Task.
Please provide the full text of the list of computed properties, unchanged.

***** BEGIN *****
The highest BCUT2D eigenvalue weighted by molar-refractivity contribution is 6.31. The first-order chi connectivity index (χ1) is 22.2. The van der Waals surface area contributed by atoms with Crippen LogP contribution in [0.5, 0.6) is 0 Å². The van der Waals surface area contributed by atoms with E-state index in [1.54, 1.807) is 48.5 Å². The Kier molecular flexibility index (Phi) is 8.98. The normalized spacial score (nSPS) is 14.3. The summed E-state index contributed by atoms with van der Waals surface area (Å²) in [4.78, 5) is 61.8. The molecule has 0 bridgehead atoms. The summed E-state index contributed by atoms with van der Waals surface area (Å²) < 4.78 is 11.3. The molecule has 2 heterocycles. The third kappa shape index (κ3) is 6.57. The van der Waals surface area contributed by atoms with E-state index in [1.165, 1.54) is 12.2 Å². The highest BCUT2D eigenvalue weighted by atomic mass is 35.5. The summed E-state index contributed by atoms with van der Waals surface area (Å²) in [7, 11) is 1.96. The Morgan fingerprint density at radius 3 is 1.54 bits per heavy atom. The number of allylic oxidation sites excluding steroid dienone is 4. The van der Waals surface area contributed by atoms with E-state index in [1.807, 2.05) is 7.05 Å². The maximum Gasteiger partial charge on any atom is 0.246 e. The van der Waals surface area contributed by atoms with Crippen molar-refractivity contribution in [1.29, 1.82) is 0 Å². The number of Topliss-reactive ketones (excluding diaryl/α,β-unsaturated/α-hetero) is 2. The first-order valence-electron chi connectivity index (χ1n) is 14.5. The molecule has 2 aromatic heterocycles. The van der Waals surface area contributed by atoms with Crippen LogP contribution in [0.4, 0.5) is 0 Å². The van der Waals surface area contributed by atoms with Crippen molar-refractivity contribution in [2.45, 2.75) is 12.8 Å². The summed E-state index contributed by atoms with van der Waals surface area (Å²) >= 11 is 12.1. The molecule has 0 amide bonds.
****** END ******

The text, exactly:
The highest BCUT2D eigenvalue weighted by molar-refractivity contribution is 6.31. The first-order chi connectivity index (χ1) is 22.2. The van der Waals surface area contributed by atoms with Crippen LogP contribution in [0.5, 0.6) is 0 Å². The van der Waals surface area contributed by atoms with E-state index in [1.54, 1.807) is 48.5 Å². The Kier molecular flexibility index (Phi) is 8.98. The normalized spacial score (nSPS) is 14.3. The summed E-state index contributed by atoms with van der Waals surface area (Å²) in [4.78, 5) is 61.8. The molecule has 0 bridgehead atoms. The summed E-state index contributed by atoms with van der Waals surface area (Å²) < 4.78 is 11.3. The molecule has 2 heterocycles. The third kappa shape index (κ3) is 6.57. The van der Waals surface area contributed by atoms with E-state index in [1.165, 1.54) is 12.2 Å². The highest BCUT2D eigenvalue weighted by atomic mass is 35.5. The summed E-state index contributed by atoms with van der Waals surface area (Å²) in [7, 11) is 1.96. The Morgan fingerprint density at radius 3 is 1.54 bits per heavy atom. The number of allylic oxidation sites excluding steroid dienone is 4. The van der Waals surface area contributed by atoms with E-state index in [1.807, 2.05) is 7.05 Å². The maximum Gasteiger partial charge on any atom is 0.246 e. The van der Waals surface area contributed by atoms with Crippen molar-refractivity contribution in [1.29, 1.82) is 0 Å². The number of Topliss-reactive ketones (excluding diaryl/α,β-unsaturated/α-hetero) is 2. The first-order valence-electron chi connectivity index (χ1n) is 14.5. The molecule has 2 aromatic heterocycles. The van der Waals surface area contributed by atoms with Crippen LogP contribution in [0.4, 0.5) is 0 Å². The van der Waals surface area contributed by atoms with Crippen molar-refractivity contribution in [2.45, 2.75) is 12.8 Å². The summed E-state index contributed by atoms with van der Waals surface area (Å²) >= 11 is 12.1. The molecule has 0 amide bonds.